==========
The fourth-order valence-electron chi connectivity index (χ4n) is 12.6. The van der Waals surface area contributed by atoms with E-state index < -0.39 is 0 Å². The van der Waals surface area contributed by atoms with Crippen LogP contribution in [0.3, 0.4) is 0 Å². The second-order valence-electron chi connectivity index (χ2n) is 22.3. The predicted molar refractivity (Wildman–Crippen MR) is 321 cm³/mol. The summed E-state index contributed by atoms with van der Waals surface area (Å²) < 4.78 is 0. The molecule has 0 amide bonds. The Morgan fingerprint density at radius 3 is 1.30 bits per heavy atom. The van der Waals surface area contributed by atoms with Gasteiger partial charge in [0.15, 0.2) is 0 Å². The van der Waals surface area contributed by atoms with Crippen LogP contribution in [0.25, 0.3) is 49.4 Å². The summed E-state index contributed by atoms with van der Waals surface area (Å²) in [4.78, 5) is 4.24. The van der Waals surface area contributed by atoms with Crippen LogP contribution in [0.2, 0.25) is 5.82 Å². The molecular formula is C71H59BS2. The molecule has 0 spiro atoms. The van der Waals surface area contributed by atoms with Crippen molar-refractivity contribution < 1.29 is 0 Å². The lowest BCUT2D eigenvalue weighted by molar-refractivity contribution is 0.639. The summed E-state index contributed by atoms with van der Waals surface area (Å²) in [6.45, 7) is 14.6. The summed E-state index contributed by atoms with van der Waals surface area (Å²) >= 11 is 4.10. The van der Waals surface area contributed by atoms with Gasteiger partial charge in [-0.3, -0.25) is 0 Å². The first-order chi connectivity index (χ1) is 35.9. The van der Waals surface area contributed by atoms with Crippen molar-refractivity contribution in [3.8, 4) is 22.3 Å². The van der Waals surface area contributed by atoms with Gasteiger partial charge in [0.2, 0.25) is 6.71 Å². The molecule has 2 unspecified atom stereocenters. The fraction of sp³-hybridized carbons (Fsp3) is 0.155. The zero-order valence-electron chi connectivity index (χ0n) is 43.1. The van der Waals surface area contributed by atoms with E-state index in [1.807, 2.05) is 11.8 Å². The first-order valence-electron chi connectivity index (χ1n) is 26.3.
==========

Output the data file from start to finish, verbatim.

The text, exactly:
The fourth-order valence-electron chi connectivity index (χ4n) is 12.6. The van der Waals surface area contributed by atoms with E-state index < -0.39 is 0 Å². The van der Waals surface area contributed by atoms with Crippen LogP contribution in [0.3, 0.4) is 0 Å². The second-order valence-electron chi connectivity index (χ2n) is 22.3. The predicted molar refractivity (Wildman–Crippen MR) is 321 cm³/mol. The summed E-state index contributed by atoms with van der Waals surface area (Å²) < 4.78 is 0. The molecule has 0 amide bonds. The Morgan fingerprint density at radius 3 is 1.30 bits per heavy atom. The van der Waals surface area contributed by atoms with Gasteiger partial charge in [0.15, 0.2) is 0 Å². The van der Waals surface area contributed by atoms with Crippen LogP contribution in [0.25, 0.3) is 49.4 Å². The summed E-state index contributed by atoms with van der Waals surface area (Å²) in [4.78, 5) is 4.24. The van der Waals surface area contributed by atoms with Crippen LogP contribution in [0.2, 0.25) is 5.82 Å². The molecular formula is C71H59BS2. The molecule has 0 spiro atoms. The van der Waals surface area contributed by atoms with Crippen molar-refractivity contribution < 1.29 is 0 Å². The lowest BCUT2D eigenvalue weighted by molar-refractivity contribution is 0.639. The summed E-state index contributed by atoms with van der Waals surface area (Å²) in [6.45, 7) is 14.6. The summed E-state index contributed by atoms with van der Waals surface area (Å²) >= 11 is 4.10. The van der Waals surface area contributed by atoms with Gasteiger partial charge in [-0.3, -0.25) is 0 Å². The first-order chi connectivity index (χ1) is 35.9. The van der Waals surface area contributed by atoms with Crippen molar-refractivity contribution in [3.8, 4) is 22.3 Å². The van der Waals surface area contributed by atoms with Gasteiger partial charge in [0.2, 0.25) is 6.71 Å². The molecule has 2 unspecified atom stereocenters. The fraction of sp³-hybridized carbons (Fsp3) is 0.155. The zero-order valence-electron chi connectivity index (χ0n) is 43.1. The van der Waals surface area contributed by atoms with E-state index in [1.807, 2.05) is 11.8 Å². The first-order valence-electron chi connectivity index (χ1n) is 26.3.